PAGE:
The amount of chocolate liquor (unsweetened baking chocolate) delineates the labels of various forms of chocolate. Here's a look at the most common varieties.
Credit: Becky Luigart-Stayner

Unsweetened Baking Chocolate

The paste made from ground, shelled, and roasted cocoa beans without sugar or any added ingredient is called chocolate liquor. Chocolate liquor contains no alcohol, so the name is a bit of a misnomer. In its solid form, you know it as unsweetened baking chocolate. It has a harsh taste and is not meant to be eaten by itself.

Sweet Dark Chocolate

This category includes all chocolates, bittersweet and semisweet, that have at least 35 percent chocolate liquor.
The terms bittersweet and semisweet are often used interchangeably since there is no official distinction between them. Generally (but not necessarily), bittersweet chocolate is less sweet than semisweet, because bittersweet often contains more chocolate liquor. Semisweet and bittersweet chocolate are commonly used in baking, but both are also delicious to eat plain.

Sometimes packaging indicates the percentage of chocolate liquor prominently on the label, sometimes not. Although 35 percent is the required minimum, American bittersweet and semisweet chocolates found in the supermarket―such as Hershey's or Baker's―usually contain at least 50 percent chocolate liquor. It's not uncommon to find chocolate liquor contents from 60 percent or more in premium chocolates such as Callebaut and Scharffen-Berger. These have intense chocolate flavor and are excellent in low-fat desserts.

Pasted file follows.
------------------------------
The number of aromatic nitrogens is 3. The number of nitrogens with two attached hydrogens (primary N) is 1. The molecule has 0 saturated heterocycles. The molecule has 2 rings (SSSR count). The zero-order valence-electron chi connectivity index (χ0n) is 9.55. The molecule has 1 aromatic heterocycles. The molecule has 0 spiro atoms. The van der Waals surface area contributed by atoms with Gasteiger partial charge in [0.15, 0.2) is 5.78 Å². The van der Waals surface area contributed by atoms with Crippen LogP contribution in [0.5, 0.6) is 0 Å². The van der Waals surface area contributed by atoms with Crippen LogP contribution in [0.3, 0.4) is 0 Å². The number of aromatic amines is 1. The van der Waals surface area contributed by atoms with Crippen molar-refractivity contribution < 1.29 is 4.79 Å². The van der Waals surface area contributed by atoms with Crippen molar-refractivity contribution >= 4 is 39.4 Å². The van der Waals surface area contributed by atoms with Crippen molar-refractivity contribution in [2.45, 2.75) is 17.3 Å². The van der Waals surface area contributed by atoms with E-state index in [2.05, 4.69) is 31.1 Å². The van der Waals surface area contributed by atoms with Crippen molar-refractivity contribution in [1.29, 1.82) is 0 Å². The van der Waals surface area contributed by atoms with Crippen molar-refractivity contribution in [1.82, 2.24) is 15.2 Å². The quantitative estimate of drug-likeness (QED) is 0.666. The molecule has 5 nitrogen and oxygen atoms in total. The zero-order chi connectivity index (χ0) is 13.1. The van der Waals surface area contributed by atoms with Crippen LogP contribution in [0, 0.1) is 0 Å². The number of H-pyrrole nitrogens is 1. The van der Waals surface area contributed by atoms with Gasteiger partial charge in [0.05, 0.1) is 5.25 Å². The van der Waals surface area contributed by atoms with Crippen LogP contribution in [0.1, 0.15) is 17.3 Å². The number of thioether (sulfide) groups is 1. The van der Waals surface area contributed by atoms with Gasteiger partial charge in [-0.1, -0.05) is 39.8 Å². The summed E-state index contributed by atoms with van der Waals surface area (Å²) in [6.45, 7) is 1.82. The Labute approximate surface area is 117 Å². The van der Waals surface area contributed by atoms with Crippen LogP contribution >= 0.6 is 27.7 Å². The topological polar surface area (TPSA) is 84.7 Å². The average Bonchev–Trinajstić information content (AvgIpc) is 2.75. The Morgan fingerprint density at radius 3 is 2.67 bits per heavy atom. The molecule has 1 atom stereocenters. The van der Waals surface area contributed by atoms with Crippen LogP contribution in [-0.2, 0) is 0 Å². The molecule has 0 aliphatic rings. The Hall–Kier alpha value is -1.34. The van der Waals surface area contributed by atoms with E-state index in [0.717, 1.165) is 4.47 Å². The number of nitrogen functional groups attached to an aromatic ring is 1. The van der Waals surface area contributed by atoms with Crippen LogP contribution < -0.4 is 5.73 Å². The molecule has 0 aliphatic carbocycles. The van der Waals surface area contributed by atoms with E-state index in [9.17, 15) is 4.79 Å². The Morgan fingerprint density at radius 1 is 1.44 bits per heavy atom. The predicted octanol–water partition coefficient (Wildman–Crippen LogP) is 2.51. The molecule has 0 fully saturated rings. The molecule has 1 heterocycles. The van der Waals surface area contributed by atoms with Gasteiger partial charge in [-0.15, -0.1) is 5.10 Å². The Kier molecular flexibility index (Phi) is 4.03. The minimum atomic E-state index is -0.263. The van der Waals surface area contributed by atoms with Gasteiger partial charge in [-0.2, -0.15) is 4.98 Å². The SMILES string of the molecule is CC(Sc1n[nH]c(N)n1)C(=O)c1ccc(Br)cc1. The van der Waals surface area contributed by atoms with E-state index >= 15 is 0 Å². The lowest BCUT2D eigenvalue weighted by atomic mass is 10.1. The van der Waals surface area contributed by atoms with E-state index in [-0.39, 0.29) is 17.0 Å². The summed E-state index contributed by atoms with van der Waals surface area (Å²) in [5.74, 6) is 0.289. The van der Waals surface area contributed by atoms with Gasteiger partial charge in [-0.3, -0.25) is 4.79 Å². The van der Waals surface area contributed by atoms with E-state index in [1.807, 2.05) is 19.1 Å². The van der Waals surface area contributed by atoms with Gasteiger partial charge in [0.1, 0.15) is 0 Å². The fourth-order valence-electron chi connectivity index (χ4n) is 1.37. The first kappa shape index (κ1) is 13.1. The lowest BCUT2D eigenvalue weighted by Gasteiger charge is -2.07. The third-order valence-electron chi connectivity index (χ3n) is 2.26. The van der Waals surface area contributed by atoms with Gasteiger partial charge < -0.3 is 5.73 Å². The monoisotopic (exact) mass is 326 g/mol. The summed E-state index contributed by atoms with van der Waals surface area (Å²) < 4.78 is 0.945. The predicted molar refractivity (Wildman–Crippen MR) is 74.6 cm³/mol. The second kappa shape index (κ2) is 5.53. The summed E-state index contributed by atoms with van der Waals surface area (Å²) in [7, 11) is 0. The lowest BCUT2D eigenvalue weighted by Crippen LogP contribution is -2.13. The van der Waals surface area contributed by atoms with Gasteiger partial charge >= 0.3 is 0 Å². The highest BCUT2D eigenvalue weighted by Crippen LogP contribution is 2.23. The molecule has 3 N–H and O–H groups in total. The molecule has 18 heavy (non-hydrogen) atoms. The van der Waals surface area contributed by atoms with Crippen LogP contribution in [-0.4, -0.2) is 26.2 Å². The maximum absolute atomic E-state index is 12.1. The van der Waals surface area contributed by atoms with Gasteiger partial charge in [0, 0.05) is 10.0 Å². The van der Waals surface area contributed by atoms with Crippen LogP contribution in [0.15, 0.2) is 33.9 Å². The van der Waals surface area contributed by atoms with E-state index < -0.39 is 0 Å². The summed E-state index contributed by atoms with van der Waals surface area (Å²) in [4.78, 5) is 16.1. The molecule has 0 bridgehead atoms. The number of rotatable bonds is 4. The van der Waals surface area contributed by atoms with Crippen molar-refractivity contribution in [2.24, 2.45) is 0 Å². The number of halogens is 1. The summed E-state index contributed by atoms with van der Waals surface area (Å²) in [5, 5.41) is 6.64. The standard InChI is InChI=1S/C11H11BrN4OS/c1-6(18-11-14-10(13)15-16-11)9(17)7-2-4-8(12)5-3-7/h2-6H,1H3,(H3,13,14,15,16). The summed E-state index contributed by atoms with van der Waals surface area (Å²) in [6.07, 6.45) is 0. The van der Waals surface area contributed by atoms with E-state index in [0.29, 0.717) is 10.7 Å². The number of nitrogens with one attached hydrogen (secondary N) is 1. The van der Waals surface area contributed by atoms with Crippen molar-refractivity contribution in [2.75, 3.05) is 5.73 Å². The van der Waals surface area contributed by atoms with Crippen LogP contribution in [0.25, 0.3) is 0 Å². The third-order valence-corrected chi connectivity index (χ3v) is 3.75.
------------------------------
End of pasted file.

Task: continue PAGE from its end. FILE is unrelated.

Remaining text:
Milk chocolate

America's favorite snacking chocolate, milk chocolate is often used for making candy bars. Milk chocolate is lighter in color and has a milder, creamier flavor than dark chocolate. It must contain at least 10 percent chocolate liquor, at least 12 percent milk solids, and not less than 3.66 percent butter fat. Because of the milk solids, milk chocolate doesn't substitute for dark chocolate, as it will not give you enough chocolate flavor.

White chocolate

White chocolate is not really chocolate because it does not contain chocolate liquor. It contains cocoa butter, a derivative of chocolate liquor. Look for cocoa butter on the ingredient listing for quality white chocolate; if it contains palm kernel oil, it's white confectionery coating.